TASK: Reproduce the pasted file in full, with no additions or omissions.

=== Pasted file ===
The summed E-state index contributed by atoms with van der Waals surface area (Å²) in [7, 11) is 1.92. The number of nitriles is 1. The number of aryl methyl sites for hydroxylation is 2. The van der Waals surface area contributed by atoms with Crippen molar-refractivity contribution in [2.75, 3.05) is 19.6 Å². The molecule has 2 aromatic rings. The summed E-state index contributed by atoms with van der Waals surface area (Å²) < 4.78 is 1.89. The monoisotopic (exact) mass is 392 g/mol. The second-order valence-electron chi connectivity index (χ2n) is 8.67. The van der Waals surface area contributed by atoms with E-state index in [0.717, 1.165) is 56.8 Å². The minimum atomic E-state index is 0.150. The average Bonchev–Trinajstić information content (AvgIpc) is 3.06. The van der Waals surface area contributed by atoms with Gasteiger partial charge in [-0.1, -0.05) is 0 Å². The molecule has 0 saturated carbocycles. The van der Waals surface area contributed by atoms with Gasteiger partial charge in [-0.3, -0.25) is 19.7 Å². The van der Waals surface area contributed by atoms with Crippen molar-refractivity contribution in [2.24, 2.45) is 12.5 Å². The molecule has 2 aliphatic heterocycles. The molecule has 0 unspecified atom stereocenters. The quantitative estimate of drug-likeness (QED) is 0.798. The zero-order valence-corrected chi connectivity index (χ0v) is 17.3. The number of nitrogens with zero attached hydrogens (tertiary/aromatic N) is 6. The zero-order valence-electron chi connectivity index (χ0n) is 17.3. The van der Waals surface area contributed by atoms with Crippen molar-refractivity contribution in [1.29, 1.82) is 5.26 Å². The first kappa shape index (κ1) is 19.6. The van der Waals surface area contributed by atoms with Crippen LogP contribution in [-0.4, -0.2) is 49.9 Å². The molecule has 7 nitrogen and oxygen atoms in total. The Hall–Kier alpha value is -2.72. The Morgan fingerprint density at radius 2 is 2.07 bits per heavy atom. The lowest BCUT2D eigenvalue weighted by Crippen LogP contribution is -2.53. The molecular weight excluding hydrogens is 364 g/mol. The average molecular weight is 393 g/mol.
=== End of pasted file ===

The summed E-state index contributed by atoms with van der Waals surface area (Å²) in [7, 11) is 1.92. The number of nitriles is 1. The number of aryl methyl sites for hydroxylation is 2. The van der Waals surface area contributed by atoms with Crippen molar-refractivity contribution in [2.75, 3.05) is 19.6 Å². The molecule has 2 aromatic rings. The summed E-state index contributed by atoms with van der Waals surface area (Å²) < 4.78 is 1.89. The monoisotopic (exact) mass is 392 g/mol. The second-order valence-electron chi connectivity index (χ2n) is 8.67. The van der Waals surface area contributed by atoms with E-state index in [0.717, 1.165) is 56.8 Å². The minimum atomic E-state index is 0.150. The average Bonchev–Trinajstić information content (AvgIpc) is 3.06. The van der Waals surface area contributed by atoms with Gasteiger partial charge in [-0.1, -0.05) is 0 Å². The molecule has 0 saturated carbocycles. The van der Waals surface area contributed by atoms with Gasteiger partial charge in [-0.3, -0.25) is 19.7 Å². The van der Waals surface area contributed by atoms with Crippen molar-refractivity contribution in [2.24, 2.45) is 12.5 Å². The molecule has 2 aliphatic heterocycles. The molecule has 0 unspecified atom stereocenters. The quantitative estimate of drug-likeness (QED) is 0.798. The zero-order valence-corrected chi connectivity index (χ0v) is 17.3. The number of nitrogens with zero attached hydrogens (tertiary/aromatic N) is 6. The zero-order valence-electron chi connectivity index (χ0n) is 17.3. The van der Waals surface area contributed by atoms with Crippen molar-refractivity contribution in [1.29, 1.82) is 5.26 Å². The first kappa shape index (κ1) is 19.6. The van der Waals surface area contributed by atoms with Crippen LogP contribution in [-0.4, -0.2) is 49.9 Å². The molecule has 7 nitrogen and oxygen atoms in total. The Hall–Kier alpha value is -2.72. The Morgan fingerprint density at radius 2 is 2.07 bits per heavy atom. The lowest BCUT2D eigenvalue weighted by Crippen LogP contribution is -2.53. The molecular weight excluding hydrogens is 364 g/mol. The average molecular weight is 393 g/mol.